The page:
When a 7.9 earthquake hit western India last month, Jasspreet Singh and hundreds of other Indian students at USC immediately tried to contact their families by telephone, e-mail and fax machine. They even tried using shortwave radios.
But nothing seemed to work – at least for the first 12 hours.
Initially, Singh had no idea what section of India had been hit. The news simply said thousands had died or were trapped under rubble.
He eventually learned that the earthquake had struck western India, many miles from his parents’ home in the north. However, Singh was still concerned.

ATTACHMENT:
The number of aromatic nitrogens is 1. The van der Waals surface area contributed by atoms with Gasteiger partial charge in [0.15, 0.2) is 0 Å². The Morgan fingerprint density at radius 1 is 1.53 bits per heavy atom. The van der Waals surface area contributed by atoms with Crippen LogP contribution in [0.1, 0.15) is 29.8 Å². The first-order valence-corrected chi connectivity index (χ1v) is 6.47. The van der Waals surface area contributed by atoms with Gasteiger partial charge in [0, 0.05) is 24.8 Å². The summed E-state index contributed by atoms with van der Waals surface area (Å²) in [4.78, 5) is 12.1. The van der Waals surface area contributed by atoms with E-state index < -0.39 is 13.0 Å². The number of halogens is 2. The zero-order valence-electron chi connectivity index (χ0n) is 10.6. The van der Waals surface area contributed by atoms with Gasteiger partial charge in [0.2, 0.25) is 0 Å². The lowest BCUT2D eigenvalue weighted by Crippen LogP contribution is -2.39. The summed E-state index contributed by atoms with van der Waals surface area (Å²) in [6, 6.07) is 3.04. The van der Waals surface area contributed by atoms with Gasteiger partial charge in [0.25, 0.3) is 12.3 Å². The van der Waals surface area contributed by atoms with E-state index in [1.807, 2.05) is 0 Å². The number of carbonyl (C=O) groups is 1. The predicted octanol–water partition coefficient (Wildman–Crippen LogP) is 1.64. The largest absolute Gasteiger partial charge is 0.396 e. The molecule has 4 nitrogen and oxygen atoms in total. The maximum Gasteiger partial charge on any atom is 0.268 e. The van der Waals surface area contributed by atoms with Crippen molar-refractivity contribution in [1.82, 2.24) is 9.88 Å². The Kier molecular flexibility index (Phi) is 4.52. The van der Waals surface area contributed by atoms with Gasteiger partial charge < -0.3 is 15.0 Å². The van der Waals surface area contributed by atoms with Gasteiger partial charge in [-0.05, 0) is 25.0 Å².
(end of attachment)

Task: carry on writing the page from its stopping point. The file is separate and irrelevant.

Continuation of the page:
When he finally got through, more than a day later, he learned his relatives were safe.
This is one of the challenges of going to school so far away from home, Singh said. “You do feel disconnected, and then when something like this happens, you feel pretty desperate.”
Indian students are among USC’s largest international population, with nearly 600 students enrolled on campus this year. Singh, who is president of USC’s India Student Association, said no students lost relatives in the earthquake.
“It’s pretty fortunate,” he added. “Most of USC’s Indian students are from the area where the earthquake struck.”